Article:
Signals and Alibis formed as a four-piece seven years ago. In the intervening years, the band sort of dissolved but only to reform as a duo composed of vocalist/keyboardist Rebecca Jozwiak and guitarist Brian Carter. Due to the circumstances of adulthood, the duo has mostly remained a local band that has made occasional forays outside of Texas to places like Oklahoma, Arkansas, and St. Louis, Mo., as well as some trips down to Austin. While the co-songwriters’ aspirations of “making it” might stay closer to home than other bands, Carter and Jozwiak still enjoy writing and performing. Last July, they released Looks Like Rain, a five-song EP of moody, down-tempo, shoegaze-influenced synth pop, a hazy, electronic dreamscape of the sorts conjured up by PJ Harvey or Massive Attack.

This past week, they re-released Looks Like Rain in dramatically altered form. Put out by Dreamy Life Records, Looks Like Rain has been reborn and expanded into a seven-track record called The Supernova Remixes

“Originally, the idea was one remix of each song, but a couple of people did the same song,” Carter said. 


Looks Like Rains tracks were reinterpreted by a who’s who of Dallas’ and Fort Worth’s synthwave/electronic scenes: Pleasure Crisis’ Caleb Ditzenberger adds industrial paranoia to “Black Mold,” Dean Garcia’s take on “Monstrous Whore” is menacing sturm und drang, Little Science’s version of “I’ll Stay” would be at home in a go-go bar straight out of Blade Runner; while “Whistleblower,” re-imagined by DJ Culturegang, adds pulsing urgency. “Black Mold” gets a second remix courtesy of Joshua Beene, who makes the track woozy, vaporous, and bass-heavy. Wire Nest’s treatment of “The New (Again)” is deliciously, ominously spare, and St. Louis’ CaveofSwordS chops up “Mesh Unto Sorrow” into a glitchy, ambient fever dream, the kind of nightmare an android might have if it powered down while contemplating what it means to sleep.

For Carter and Jozwiak, getting Dean Garcia, one-half of legendary London-based electronica duo Curve, to remix a song was a dream come true, and came as a result of Carter’s persistent attempts to get in touch with him.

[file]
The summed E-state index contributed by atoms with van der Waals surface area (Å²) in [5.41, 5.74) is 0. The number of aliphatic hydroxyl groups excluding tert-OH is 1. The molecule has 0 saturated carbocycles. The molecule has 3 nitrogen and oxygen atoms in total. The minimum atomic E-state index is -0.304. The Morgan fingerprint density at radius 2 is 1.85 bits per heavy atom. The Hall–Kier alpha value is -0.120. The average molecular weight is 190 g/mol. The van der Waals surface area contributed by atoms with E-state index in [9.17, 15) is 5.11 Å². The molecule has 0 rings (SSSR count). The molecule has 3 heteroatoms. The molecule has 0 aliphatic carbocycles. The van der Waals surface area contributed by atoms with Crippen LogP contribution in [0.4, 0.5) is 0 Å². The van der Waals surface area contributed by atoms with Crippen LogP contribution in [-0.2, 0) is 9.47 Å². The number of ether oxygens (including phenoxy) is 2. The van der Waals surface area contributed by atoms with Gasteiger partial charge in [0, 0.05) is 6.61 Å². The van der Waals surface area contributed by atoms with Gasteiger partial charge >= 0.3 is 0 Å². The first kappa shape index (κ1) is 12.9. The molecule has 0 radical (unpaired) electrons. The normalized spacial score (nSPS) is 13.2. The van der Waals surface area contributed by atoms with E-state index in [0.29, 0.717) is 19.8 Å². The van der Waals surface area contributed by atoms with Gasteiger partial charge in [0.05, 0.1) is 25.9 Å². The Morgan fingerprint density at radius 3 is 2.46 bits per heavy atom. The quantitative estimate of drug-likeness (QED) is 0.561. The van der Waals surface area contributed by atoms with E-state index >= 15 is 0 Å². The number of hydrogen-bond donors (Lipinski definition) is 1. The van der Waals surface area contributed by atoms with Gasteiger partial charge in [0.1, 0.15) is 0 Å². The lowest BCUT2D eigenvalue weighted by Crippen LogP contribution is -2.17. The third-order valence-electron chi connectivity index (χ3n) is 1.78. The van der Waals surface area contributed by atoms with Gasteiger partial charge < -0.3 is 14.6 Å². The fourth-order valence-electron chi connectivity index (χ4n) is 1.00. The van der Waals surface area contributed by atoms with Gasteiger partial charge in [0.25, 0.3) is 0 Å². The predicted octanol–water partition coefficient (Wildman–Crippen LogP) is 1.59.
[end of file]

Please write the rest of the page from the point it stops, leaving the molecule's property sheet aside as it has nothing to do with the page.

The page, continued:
“We reached out to the band, and it took a couple times, but we were blown away when he agreed to it,” Carter said.

To put it in perspective, it’s sort of an amateur tennis player messaging John McEnroe for some pointers and seeing the legend turn up to play a round of doubles. 

“It’s called ‘The Tear Mix,’ ” Jozwiak said. “He discarded most of the song except the vocals. It’s really cool.”

Jozwiak said that most of the remixes were almost complete reinventions of the existing songs. 

“I almost like listening to this remix CD more than the originals,” she said. “It’s such a departure. Everyone did such a great job inserting themselves.”

The duo plans on doing the original album versions of the songs at live shows – Signals and Alibis’ next one is Fri, Sep 8 at Division Brewery in Arlington. But during their Fri, Sep 29, show at Lola’s Saloon with Programme and Pleasure Crisis, Brand will join the duo to recreate his version of “Whistleblower.”

Signals and Alibis are in the process of writing new music, though they aren’t quite sure what direction they’ll take. 

“We would love to do a whole 10-song CD of shoegaze, and another one that’s industrial, and another that’s more folk,” Jozwiak said. “But we’re gonna figure out what fits best from all of those influences.”